The Sunday Mail
A life-size statue of Zimbabwean-born academic, Dr Tererai Trent, was unveiled in the United States last week. Media mogul Oprah Winfrey, actress Nicole Kidman, Olympian Gabby Douglas and author Cheryl Strayed are among the prominent women immortalised in bronze alongside Dr Trent outside New York’s Rockefeller Centre.
These women were selected through a public vote as part of the Statues For Equality project by sculptors Gillie and Marc Schattner.
Dr Trent said on her Twitter account she was “beyond honoured” to be among the first ten women sculpted by the artistes. On 19 August 2018, The Sunday Mail published this amazing woman’s story. As we celebrate her international recognition, we republish it.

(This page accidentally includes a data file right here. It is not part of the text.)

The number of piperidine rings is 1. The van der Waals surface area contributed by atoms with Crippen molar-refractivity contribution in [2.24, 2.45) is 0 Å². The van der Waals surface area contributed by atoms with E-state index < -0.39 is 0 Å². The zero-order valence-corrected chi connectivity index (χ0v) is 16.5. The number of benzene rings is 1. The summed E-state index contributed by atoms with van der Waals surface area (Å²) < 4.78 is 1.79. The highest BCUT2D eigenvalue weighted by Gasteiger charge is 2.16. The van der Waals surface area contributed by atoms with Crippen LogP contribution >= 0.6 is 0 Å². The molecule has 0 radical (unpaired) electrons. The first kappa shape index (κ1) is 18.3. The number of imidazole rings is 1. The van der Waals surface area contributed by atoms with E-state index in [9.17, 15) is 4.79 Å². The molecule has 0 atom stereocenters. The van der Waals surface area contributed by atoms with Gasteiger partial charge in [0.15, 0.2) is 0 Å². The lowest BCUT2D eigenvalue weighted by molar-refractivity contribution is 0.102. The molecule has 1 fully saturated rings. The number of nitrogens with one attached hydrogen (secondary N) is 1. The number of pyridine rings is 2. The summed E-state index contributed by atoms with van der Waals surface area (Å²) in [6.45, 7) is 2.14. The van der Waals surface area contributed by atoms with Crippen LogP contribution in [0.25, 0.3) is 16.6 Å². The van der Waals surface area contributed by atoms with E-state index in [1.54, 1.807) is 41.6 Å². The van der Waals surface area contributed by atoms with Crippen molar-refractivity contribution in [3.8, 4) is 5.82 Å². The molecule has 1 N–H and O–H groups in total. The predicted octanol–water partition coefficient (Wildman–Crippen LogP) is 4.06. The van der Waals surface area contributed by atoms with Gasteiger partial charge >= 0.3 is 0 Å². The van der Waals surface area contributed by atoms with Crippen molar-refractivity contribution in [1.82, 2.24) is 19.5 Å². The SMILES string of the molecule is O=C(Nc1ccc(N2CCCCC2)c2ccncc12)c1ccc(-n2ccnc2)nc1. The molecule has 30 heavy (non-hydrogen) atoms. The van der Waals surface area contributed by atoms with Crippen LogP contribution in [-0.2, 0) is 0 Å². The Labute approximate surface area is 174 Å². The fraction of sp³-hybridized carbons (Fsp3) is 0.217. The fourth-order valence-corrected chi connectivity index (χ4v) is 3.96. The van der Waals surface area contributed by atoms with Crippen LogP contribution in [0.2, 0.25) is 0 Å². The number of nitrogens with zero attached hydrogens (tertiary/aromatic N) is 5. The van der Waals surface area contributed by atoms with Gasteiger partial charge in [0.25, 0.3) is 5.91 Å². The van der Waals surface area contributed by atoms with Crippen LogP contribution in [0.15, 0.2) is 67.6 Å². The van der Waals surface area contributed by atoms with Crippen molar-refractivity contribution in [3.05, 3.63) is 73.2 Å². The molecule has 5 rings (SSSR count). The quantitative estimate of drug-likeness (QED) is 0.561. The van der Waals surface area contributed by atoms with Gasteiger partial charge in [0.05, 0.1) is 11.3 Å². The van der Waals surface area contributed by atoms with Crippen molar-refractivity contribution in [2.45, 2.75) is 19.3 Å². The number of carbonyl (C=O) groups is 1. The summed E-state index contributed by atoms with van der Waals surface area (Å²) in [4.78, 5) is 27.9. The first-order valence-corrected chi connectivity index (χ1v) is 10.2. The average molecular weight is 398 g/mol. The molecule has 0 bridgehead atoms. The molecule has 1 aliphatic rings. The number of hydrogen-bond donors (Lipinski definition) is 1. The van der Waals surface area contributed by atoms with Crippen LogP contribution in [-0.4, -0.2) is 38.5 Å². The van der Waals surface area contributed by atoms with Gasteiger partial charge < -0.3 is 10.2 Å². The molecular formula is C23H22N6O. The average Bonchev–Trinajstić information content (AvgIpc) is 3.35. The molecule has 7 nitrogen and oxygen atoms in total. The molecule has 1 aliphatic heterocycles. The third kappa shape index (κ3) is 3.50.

There are many reasons why the world cannot get enough of Dr Tererai Trent’s story.
At age 11, she was forcibly married off by her father. By the time she was 18-years-old, she had four children. And at 22, she still had not received any formal education as her father believed only males should go to school. Despite all this, she refuses to portray herself as a victim. Yes, she agrees that forced marriage constitutes rape. But she will not live her life as a victim. Rather, she sees herself as part of the solution to the problem.
Which is why the humble lady from Hurungwe in Mashonaland West, didn’t only mix and mingle with Oprah Winfrey in 2011, but the talk show queen called her one of her all-time favourite guests in her programme’s 25-year history.